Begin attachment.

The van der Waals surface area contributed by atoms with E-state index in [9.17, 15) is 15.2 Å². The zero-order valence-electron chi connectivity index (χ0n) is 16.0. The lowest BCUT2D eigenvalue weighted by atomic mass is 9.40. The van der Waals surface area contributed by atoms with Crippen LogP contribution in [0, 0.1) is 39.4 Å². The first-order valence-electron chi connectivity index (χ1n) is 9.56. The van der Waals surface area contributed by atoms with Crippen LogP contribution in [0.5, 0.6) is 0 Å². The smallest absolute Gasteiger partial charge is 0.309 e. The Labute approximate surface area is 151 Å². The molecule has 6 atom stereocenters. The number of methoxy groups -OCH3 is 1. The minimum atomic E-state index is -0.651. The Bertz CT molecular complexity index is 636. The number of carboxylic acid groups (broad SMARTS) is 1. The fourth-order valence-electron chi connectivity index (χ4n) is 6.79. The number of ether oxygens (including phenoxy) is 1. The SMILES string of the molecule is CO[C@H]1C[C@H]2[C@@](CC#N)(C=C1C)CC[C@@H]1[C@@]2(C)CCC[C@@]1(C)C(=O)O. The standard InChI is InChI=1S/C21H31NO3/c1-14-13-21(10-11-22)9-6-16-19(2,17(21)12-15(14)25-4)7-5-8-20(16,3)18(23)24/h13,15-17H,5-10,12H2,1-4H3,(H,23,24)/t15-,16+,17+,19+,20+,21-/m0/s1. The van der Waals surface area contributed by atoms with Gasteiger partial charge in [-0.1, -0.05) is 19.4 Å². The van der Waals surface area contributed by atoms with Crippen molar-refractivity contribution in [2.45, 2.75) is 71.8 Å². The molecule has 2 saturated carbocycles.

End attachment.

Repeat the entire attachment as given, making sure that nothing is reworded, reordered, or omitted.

The van der Waals surface area contributed by atoms with E-state index in [9.17, 15) is 15.2 Å². The zero-order valence-electron chi connectivity index (χ0n) is 16.0. The lowest BCUT2D eigenvalue weighted by atomic mass is 9.40. The van der Waals surface area contributed by atoms with Crippen LogP contribution in [0, 0.1) is 39.4 Å². The first-order valence-electron chi connectivity index (χ1n) is 9.56. The van der Waals surface area contributed by atoms with Crippen LogP contribution in [0.5, 0.6) is 0 Å². The smallest absolute Gasteiger partial charge is 0.309 e. The Labute approximate surface area is 151 Å². The molecule has 6 atom stereocenters. The number of methoxy groups -OCH3 is 1. The minimum atomic E-state index is -0.651. The Bertz CT molecular complexity index is 636. The number of carboxylic acid groups (broad SMARTS) is 1. The fourth-order valence-electron chi connectivity index (χ4n) is 6.79. The number of ether oxygens (including phenoxy) is 1. The SMILES string of the molecule is CO[C@H]1C[C@H]2[C@@](CC#N)(C=C1C)CC[C@@H]1[C@@]2(C)CCC[C@@]1(C)C(=O)O. The standard InChI is InChI=1S/C21H31NO3/c1-14-13-21(10-11-22)9-6-16-19(2,17(21)12-15(14)25-4)7-5-8-20(16,3)18(23)24/h13,15-17H,5-10,12H2,1-4H3,(H,23,24)/t15-,16+,17+,19+,20+,21-/m0/s1. The van der Waals surface area contributed by atoms with Gasteiger partial charge in [-0.1, -0.05) is 19.4 Å². The van der Waals surface area contributed by atoms with Crippen molar-refractivity contribution in [2.45, 2.75) is 71.8 Å². The molecule has 2 saturated carbocycles.